Today’s baseball players simply have no idea the leverage and position they hold in negotiations thanks to sacrifices of some of the game’s greatest players such as Babe Ruth, Lou Gehrig, Joe DiMaggio, Mickey Mantle and Willie Mays.

Before Curt Flood and the reserve clause, players either played or sat out.

Ownership held all the cards and ownership wasn’t afraid to clench its teeth when it came to salary negotiations with some of the game’s most loved and important icons.

The very frugal Horace Stoneham, who owned the New York and San Francisco Giants, demanded Willie Mays take a salary cut in 1961 after the team finished fifth.

Despite filling the stands with his taxpayer-built Candlestick Park to the tune of 1.7 million fans, Stoneham fired Bill Rigney and looked to his new Latino players such as Juan Marichal and the Alou brothers to lead the team with smaller salaries, despite the fan allegiance to the great Willie Mays!

In 1938, Joe DiMaggio asked for a pay hike to $40K only to settle for $25K and just a $5,000 raise. He would be booed by Yankee fans at his first at-bat of the season.

In 1959, Mickey Mantle batted just .285 with 31 homers and 75 RBI. General Manager George Weiss asked Mantle to take a $17,000 pay cut from $72K to just $55K!

Negotiations with Mantle had become so strained that trade rumors with Cleveland rocked the Bronx as it seemed Mantle would be shipped to the Indians for pitcher Herb Score and Rocky Colavito!

In the end, Mantle would absorb a $7,000 pay cut in 1960 after all.

In fact, even former New York Yankee shortstop, teammate and color man Phil Rizzuto would go public against Mantle and side with Weiss and Yankee management in these tense negotiations.

With just 10 homers, 67 RBI and a .270 batting average, how does an aging Derek Jeter justify a $22.6M salary in these waning days of his career?

Yes, Jeter will become the first Yankee to reach 3,000 hits in 2011, but where is the market for an aging shortstop with limited range and a 60-point drop in his batting average?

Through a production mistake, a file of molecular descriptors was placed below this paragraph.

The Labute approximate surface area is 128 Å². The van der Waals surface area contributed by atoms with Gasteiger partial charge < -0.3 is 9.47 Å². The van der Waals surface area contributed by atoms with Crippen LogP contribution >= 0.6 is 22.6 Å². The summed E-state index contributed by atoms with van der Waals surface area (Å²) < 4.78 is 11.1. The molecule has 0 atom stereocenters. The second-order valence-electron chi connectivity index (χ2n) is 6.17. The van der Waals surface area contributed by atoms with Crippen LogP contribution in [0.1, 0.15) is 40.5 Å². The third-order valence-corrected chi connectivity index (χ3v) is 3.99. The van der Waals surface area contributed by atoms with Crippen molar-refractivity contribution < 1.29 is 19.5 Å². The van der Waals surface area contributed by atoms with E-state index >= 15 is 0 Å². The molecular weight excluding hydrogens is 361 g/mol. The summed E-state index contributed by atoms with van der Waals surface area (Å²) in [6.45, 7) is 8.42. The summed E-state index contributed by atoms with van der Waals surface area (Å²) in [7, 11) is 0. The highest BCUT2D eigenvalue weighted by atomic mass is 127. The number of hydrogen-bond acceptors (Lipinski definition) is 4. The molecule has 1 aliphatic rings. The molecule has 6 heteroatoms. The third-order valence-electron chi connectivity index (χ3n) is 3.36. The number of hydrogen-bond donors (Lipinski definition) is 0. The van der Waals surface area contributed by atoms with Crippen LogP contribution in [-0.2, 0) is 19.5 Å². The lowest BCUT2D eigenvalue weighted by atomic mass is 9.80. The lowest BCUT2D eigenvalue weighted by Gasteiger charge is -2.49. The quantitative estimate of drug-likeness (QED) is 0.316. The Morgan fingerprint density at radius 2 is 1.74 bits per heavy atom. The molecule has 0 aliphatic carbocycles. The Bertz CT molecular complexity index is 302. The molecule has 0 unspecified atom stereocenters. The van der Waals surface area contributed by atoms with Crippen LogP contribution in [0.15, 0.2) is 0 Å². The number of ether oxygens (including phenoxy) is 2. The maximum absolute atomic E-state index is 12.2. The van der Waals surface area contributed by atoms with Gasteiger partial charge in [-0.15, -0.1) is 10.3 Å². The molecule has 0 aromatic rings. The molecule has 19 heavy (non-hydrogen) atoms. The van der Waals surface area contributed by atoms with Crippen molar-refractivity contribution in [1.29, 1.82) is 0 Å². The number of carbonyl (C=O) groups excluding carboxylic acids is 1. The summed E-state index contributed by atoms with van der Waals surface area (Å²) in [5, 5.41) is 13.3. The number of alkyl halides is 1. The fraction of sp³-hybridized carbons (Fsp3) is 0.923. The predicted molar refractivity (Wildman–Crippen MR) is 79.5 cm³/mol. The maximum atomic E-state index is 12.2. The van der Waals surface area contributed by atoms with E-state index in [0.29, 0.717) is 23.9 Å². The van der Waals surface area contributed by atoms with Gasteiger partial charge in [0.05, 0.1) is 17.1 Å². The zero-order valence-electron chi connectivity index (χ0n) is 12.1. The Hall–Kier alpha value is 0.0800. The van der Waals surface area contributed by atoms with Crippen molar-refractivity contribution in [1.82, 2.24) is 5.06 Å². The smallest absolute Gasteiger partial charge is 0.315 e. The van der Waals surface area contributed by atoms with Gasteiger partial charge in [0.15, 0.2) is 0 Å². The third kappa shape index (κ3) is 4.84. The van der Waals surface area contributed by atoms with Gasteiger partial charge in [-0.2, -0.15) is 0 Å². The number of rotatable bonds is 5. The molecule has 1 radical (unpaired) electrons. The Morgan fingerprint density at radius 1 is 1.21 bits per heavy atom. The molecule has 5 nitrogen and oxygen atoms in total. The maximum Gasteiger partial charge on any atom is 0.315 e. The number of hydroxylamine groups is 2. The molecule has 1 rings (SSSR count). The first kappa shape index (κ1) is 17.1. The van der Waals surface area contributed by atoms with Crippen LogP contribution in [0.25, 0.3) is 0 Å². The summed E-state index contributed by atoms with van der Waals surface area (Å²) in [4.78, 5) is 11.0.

Consider the fact that the game’s best player, Albert Pujols of the St Louis Cardinals, led the National League in homers (42) and RBI (118) while flirting with a Triple Crown run most of the 2010 season only earns a mere $14.5M and has finished first or second in MVP voting six times, the most since the legendary Ted Williams.

So who is Derek Jeter negotiating with?

Will the Yankees offer their captain a ridiculous salary increase and extension simply to keep him in a Yankee uniform?

The great Eddie Matthews hit 493 homers as a Brave in Boston, Milwaukee and Atlanta only to be shipped to the Houston Astros, where he would eventually hit his 500th homer in 1967 and end his career in the American League with the Detroit Tigers in 1968.

When the New York Yankees acquired the contract of DiMaggio, they moved Gehrig in the lineup to accommodate their new hitting star despite Gehrig’s Hall of Fame resume in pinstripes.

Manager Joe McCarthy announced DiMaggio, not Gehrig would hit third.

For better or for worse, Derek Jeter’s greatest days are now behind him.

The popular Yankee captain and arguably the fifth greatest Yankee of all time (Ruth, Gehrig, Mantle and Berra before him), he needs to understand his new role as the team’s elder statesman and behave accordingly.

It will be how Derek Jeter conducts these negotiations and how he’ll be ultimately perceived as one of the finest Yankees ever to wear the uniform.

His No. 2 will be retired and he will go to Cooperstown. The question is will his exit be graceful and memorable or undignified and disruptive?

That is a decision for Derek Jeter to make.

Read more MLB news on